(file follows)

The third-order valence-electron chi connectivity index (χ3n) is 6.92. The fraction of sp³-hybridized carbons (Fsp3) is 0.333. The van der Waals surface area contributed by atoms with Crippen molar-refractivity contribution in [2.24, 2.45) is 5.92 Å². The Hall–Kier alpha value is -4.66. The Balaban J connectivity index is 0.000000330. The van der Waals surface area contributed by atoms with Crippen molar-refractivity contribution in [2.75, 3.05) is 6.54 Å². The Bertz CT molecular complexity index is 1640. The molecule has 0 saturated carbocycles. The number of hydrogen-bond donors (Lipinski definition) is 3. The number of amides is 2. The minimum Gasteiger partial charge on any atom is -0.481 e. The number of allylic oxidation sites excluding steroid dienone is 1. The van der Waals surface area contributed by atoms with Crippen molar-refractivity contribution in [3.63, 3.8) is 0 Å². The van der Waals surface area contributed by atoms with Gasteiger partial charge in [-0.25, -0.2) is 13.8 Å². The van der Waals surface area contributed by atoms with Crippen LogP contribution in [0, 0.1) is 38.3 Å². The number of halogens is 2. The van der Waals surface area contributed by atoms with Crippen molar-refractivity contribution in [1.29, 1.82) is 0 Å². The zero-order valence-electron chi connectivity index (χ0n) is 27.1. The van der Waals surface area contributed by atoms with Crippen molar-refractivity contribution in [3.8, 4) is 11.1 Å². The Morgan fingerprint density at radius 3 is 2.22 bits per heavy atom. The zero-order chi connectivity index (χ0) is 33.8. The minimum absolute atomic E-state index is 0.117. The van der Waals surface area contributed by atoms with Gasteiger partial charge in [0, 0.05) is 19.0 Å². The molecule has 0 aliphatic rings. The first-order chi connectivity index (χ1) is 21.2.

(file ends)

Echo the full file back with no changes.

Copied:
The third-order valence-electron chi connectivity index (χ3n) is 6.92. The fraction of sp³-hybridized carbons (Fsp3) is 0.333. The van der Waals surface area contributed by atoms with Crippen molar-refractivity contribution in [2.24, 2.45) is 5.92 Å². The Hall–Kier alpha value is -4.66. The Balaban J connectivity index is 0.000000330. The van der Waals surface area contributed by atoms with Crippen molar-refractivity contribution in [2.75, 3.05) is 6.54 Å². The Bertz CT molecular complexity index is 1640. The molecule has 0 saturated carbocycles. The number of hydrogen-bond donors (Lipinski definition) is 3. The number of amides is 2. The minimum Gasteiger partial charge on any atom is -0.481 e. The number of allylic oxidation sites excluding steroid dienone is 1. The van der Waals surface area contributed by atoms with Crippen molar-refractivity contribution in [3.63, 3.8) is 0 Å². The van der Waals surface area contributed by atoms with Gasteiger partial charge in [-0.25, -0.2) is 13.8 Å². The van der Waals surface area contributed by atoms with Crippen LogP contribution in [0, 0.1) is 38.3 Å². The number of halogens is 2. The van der Waals surface area contributed by atoms with Crippen molar-refractivity contribution in [1.29, 1.82) is 0 Å². The zero-order valence-electron chi connectivity index (χ0n) is 27.1. The van der Waals surface area contributed by atoms with Crippen molar-refractivity contribution in [3.8, 4) is 11.1 Å². The Morgan fingerprint density at radius 3 is 2.22 bits per heavy atom. The zero-order chi connectivity index (χ0) is 33.8. The minimum absolute atomic E-state index is 0.117. The van der Waals surface area contributed by atoms with Gasteiger partial charge in [0, 0.05) is 19.0 Å². The molecule has 0 aliphatic rings. The first-order chi connectivity index (χ1) is 21.2.